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Guinea Pigs/Guinea Pigs Care


QUESTION: Hi. My name is Nikki and my birthday is coming up (I'm turning 13). For the last 5 years I've been asking my dad for a guinea pig and he said I'm mature enough to actually get one! There's just one problem: I have no idea what to do with them! I mean I've heard they're shy and that they eat hay and need something to chew on because of there teeth. But i just wanted to know what type of guinea pig should i get? Which one is better: Female or male? How often do I need to feed them and get them something to drink? Is there anything certain i need to give them, like special care? How do I bond with my guinea pig? And how long do they live for both genders? I am currently doing research but I'm kinda getting mixed answers and they're kinda confusing me. My birthday is on November 11th so please answer ASAYPC ( As Soon As You Possibly Can)! I just want a nice, easy to take care of, long living guniea pig. Your answer will be greatly appreciated. Please answer ASAP!!!!!!!!!!!!! Thank you!

ANSWER: Well happy birthday and congratulations on finally getting your birthday wish. You will have lots of fun and enjoyment out of your pig.

Guinea pigs are easy to take care of. Their basic requirements are very few. They need a constant supply of clean water and a bowl full of food. Don't buy the kind of guinea pig pellets that have the colored things in them, just get plain green pellets. The colored goodies put in the packaging is just there to tempt the owner and have no nutritional value for the pig.

Get a water bottle with a spout on it that you can hang on the cage. Buy the largest bottle you can, one that holds 32 oz. That way if for some reason you're unable to change it every day or it is especially hot and gets drank quickly there is still a plentiful supply. Don't use a bowl for a water dish. They will quickly soil the water and get bedding in, making it unfit for drinking.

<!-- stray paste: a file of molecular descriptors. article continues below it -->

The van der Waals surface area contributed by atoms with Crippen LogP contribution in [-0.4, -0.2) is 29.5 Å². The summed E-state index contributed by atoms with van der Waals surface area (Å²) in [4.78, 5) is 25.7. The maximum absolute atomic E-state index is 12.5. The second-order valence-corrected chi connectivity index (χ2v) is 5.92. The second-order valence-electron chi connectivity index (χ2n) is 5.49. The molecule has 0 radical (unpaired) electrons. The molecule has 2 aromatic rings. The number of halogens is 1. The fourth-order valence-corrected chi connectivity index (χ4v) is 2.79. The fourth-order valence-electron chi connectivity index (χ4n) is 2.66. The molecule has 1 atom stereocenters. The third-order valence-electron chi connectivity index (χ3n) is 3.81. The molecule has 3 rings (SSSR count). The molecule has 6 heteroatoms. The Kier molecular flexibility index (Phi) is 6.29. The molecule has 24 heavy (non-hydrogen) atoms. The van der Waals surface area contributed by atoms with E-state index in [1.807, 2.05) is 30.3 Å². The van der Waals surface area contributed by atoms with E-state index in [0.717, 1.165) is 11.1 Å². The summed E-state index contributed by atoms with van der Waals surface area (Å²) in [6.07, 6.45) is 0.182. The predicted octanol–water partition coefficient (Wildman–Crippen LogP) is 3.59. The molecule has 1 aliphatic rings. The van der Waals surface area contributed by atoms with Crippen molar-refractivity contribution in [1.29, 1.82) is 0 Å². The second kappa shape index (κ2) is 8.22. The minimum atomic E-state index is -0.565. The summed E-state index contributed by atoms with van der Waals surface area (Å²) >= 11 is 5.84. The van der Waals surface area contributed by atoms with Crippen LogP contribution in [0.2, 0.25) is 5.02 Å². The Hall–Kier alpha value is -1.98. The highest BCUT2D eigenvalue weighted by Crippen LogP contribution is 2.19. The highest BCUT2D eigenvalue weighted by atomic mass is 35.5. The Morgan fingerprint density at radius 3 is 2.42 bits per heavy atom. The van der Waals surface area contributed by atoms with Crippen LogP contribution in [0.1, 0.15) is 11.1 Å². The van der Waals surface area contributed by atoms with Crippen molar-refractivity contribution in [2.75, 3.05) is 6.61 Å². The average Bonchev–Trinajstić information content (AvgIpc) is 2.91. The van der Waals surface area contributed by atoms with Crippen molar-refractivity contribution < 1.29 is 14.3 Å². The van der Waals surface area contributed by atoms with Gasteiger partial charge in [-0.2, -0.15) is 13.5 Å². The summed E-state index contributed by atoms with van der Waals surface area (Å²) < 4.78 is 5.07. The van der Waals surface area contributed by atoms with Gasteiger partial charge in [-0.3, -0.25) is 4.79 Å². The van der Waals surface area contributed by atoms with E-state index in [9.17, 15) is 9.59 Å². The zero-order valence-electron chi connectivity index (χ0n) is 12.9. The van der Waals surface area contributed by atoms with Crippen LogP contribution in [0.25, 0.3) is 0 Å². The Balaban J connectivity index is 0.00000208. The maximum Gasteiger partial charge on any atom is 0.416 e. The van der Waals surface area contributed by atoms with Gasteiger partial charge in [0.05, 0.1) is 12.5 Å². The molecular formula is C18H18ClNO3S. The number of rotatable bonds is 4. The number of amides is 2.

Buy a crock or stone type dish. Plastic bowls tip over easily and the food gets spilled out. A stone crock is easy to clean and the pig can't tip it over. The best place to buy the crocks is at a Dollar Tree store. That's where I buy mine and I pay $1 ea. At the pet store you will pay nearly $5 for the same bowl.

Use pine shavings for bedding. If you're lucky enough to have a feed store near you they sell them by the large bale and one bale will last you over a year. If you buy shavings at the pet store you will pay about $8 for a very small bag. The bale will be around $10 and is huge compared to the small bag at the pet shop. That bag will last you no more than 2 weeks. So do some shopping and get the best buy for your money.

They do enjoy hay. If you have a feed store available you can sometimes buy just part of a bale for very little money. Keep it in a dry place and it will last you for a few weeks. When you put the shaving in the cage, just add a pile of hay and your pig will hide in it, chew on it and enjoy sleeping on it.

I wouldn't buy an igloo for him to hide in, at least not yet. They will tend to stay in there and not overcome their desire to hide. You want your pig to get used to the sounds, sights and smells of the household. If he has a place to hide he will use that as an excuse not to want to be picked up.